Riders on the Storm: where’s the loot?

Council President Peter Cunningham sent out an email late last night.  Here ya go folks:

Dear neighbors, friends and family,
This is an extremely important development in Trenton.
Those that attended the first round of budget workshops and have reviewed the materials online will begin to see that the Administration and Council are producing results in transparency and accountability never seen before.  There’s much more work to be done, but its change that’s working.  Members of the current city council agree that substantive cuts need to be made.  And we all agree that these are tough decisions make.  But some of us are missing the elephant in the room.
We must have forensic accounting at city hall, which this mayor supports.  Having no explanation for a 155,000 short fall in the payroll account since 2007 is unacceptable, particularly under state supervision.
We also need to finish other operational audits and I wrote to Christie’s office today to demand Jacobucci’s release of the Police audit.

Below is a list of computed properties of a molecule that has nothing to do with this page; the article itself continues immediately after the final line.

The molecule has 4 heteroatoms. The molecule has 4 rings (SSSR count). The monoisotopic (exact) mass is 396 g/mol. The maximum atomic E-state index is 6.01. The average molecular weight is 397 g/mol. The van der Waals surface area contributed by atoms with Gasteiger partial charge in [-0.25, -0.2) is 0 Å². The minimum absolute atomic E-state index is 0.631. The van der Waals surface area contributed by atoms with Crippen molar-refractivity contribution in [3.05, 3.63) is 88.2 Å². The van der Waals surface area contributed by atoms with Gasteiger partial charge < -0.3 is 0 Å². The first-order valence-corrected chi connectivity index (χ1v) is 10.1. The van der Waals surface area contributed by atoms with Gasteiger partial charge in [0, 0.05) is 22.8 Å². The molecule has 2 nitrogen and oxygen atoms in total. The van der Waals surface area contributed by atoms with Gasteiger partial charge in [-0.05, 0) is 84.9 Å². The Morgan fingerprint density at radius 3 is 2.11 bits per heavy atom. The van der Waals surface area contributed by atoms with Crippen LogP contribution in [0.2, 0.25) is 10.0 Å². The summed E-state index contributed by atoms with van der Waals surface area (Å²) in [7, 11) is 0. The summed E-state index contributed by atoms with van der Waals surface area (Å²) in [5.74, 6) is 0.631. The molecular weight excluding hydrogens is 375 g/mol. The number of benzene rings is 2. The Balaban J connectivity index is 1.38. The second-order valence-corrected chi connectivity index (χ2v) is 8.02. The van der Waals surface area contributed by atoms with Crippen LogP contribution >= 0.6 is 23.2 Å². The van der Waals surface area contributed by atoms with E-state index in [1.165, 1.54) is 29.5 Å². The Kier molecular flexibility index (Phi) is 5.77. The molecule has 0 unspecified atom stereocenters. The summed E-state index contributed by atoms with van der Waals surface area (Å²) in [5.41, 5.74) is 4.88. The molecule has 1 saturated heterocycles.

Follow the pension reforms in Trenton and continue to write your local legislators as the only real substantive property tax reform in Hoboken and New Jersey will be at the collective bargaining tables.
As always, please let me know if you have any additional questions or concerns.  Thanks for listening, and pass this along to your friends. 
Peter Cunningham
Talking Ed Notes:  The bold emphasis in the Council President’s is highlighted by MSV, but the message is unmistakably clear: this town’s government wants to move ahead and check under the covers.  In an earlier interview with the fiscal state monitor, Judy Tripodi, the desire for forensic accounting and its potential was not as enthusiastic.

From the linked article:

The proposals would require workers and retirees at all levels of government and local school districts to contribute to their own health care costs, ban part-time workers at the state and local levels from participating in the underfunded state pension system, cap sick leave payouts for all public employees and constitutionally require the state to fully fund its pension obligations each year. They would also eliminate multiple pensions and change how pensions are calculated, including for police and fire personnel.
While most of the reforms would apply to future workers, current employees would have to contribute at least 1.5 percent of their base salary towards their health care costs.
…but read the whole thing.  Unions are very unhappy about this.  But there’s a new sheriff in town and his name is Chris Christie.  New Jersey has to turn the ship around NOW.  There’s no other way.  Of course the unions could care less.  They are still operating in a world that no longer exists and with a Governor who is now gone.

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